Support Hyperallergic’s independent arts journalism.
The National Portrait Gallery in London has published a compendium of what portraiture means for the 21st century. While the media may be more tech-heavy than previous centuries, the examination of self remains, perhaps with even more questions of what that means than before.
21st Century Portraits, published last fall, compiles 150 images from 50 artists, all created since we rolled over into the aughts. The names don’t hold too many surprises as the heavy hitters of the genre are definitely here — Annie Leibovitz, Gerhard Richter, Lucian Freud, Sophie Calle, Rineke Dijkstra — but together they’re a compelling transection of just over a decade of portraiture.
“Portraiture is often dismissed as an art form mired in the past: deadly dull, deadly old-fashioned, just plan dead, its corpse still reeking mustily of the council chamber, the company boardroom and the smoke of cigars long since extinguished,” art critic Andrew Graham-Dixon atmospherically extolls in his foreword. The National Portrait Gallery itself, as he points out, is rooted in these musty Victorian memories. In 1856 when Prime Minister Lord Palmerston was explaining to the public why the museum should exist, he stated: “there cannot be a greater incentive to mental exertion, to noble actions, to good conduct on the part of the living than for them to see before them the features of those who have done things which are worthy of our admiration.”
The book is segmented into seven strains of portraiture, although it seems a bit unnecessary as no portrait can so cleanly be a “self-portrait” without slipping into “social portrait,” “national identity,” “the body,” or any of the other categories. However, 21st Century‘s strength is the images as a sort of album of how we see ourselves and each other in an age of exponential social media sharing, and when that morality that the National Portrait Gallery was founded on is far from the focus.
There are Craig Wylie’s hyperreal paintings, deceptive in their details that seem almost photographic but have a subjective perspective. Tim Noble and Sue Webster’s grotesque mash-ups of dead animals and trash are represented, their assemblages looking like rubbish until they cast a shadow of life. Michael Landy’s seminal act of destruction is also included as a portrait, where in 2001 he inventoried and systemically annihilated everything he owned. Then there are the shape shifters like Samuel Fosso morphing into Muhammad Ali as Saint Sebastian in Carl Fischer’s iconic portrait, and contemplations on celebrity like Douglas Gordon’s obsessive 2006 capture of Zinedine Zidane in a soccer game where the 17 cameras never left the sports star. Shadi Ghadirian’s striking “Be Colourful” (2002) graces the cover, a selection from her series on women in Iran, showing them obscured by layers of glass and paint.
There’s little definitively stated in this art, everything has an edge of the pensive. People change, wear their faces as fleshy masks, act as who they want to be. Even molecularly speaking, we’re not the same people we were 10 years ago; cells are replaced, memories fade, traumas scar. How you depict a person is like bringing together a string of questions into one evocative statement, and in the 21st century that process is rarely subdued into a dusty old heirloom.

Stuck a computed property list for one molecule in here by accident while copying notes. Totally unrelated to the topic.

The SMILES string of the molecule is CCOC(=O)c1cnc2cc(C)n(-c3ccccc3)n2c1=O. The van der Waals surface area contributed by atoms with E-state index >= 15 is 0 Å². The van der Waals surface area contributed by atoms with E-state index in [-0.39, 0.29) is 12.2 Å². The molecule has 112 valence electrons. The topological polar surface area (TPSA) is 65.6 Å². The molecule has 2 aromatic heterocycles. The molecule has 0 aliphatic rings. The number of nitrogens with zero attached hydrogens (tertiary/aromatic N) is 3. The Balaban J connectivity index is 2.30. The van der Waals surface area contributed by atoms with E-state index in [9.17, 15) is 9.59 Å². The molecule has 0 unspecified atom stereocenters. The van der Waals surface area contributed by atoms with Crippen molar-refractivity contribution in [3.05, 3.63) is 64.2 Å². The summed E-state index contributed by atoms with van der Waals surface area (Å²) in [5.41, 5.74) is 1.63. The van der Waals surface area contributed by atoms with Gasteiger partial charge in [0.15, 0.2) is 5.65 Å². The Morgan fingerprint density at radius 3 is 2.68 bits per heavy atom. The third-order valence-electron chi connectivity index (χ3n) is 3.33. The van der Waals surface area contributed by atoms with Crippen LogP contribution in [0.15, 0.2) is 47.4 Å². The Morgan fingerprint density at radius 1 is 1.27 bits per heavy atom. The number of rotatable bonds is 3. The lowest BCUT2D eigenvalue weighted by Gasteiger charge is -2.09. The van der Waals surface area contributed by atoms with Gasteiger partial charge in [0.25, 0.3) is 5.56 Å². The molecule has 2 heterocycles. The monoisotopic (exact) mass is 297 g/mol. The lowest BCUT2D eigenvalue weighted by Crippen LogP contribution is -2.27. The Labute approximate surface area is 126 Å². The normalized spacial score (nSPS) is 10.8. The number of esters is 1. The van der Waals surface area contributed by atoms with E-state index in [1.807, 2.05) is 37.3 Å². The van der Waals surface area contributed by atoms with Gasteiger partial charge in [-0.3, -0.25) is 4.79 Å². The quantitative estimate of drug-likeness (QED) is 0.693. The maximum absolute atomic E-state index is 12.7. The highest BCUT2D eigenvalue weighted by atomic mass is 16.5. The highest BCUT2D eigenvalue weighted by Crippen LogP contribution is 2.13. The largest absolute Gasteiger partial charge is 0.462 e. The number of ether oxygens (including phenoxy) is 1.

21st-Century Portraits is available from National Portrait Gallery Publications.
From commissions to residencies and fellowships for artists, curators, and teachers, a list of opportunities that artists, writers, and art workers can apply for each month.
It is one thing to be a visionary and another to be one whose work holds your attention for a sustained period of time.
“Following Sonorous Bodies” is available online. The journal also seeks guest editors for themed issues, books, and more, as well as contributors for Issue 8, “Birds & Language.” Proposals are due December 15.
Regardless of which way the camera is pointing, Wearing shows a lively — and altogether merciless — interest in how people choose to tell their own stories.
Feldschuh understands that the actions and interactions of particles can be formulated mathematically but not illustrated visually.
These multimedia works debuting on Voice include a “Death Mechanism” and allow fans to collect the artist’s origin story, told specifically for the metaverse.
Shellyne Rodriguez and Danielle De Jesus powerfully respond to the continued attacks on their neighborhoods with works that validate and uplift elements of everyday urban Latinx life that are usually devalued.
This week, I’ve included a lot of humor because with the recent news on the coronavirus variant, we can all use it.
On December 13, learn about the Sam Fox School’s graduate programs in Visual Art and Illustration & Visual Culture, as well as the university’s competitive financial aid packages.
So legendarily precious and complex are the Fabergé eggs that they have become a byword for insane expenditure.
While performing a piece for Satellite Art Show, Xxavier Edward Carter was approached by a group of officers who threatened him with ten years in prison.
Gerke Dunkhase estimates that only half of the Benin bronzes in Germany are logged on the portal so far, calling the current database a “prototype” of what’s to come.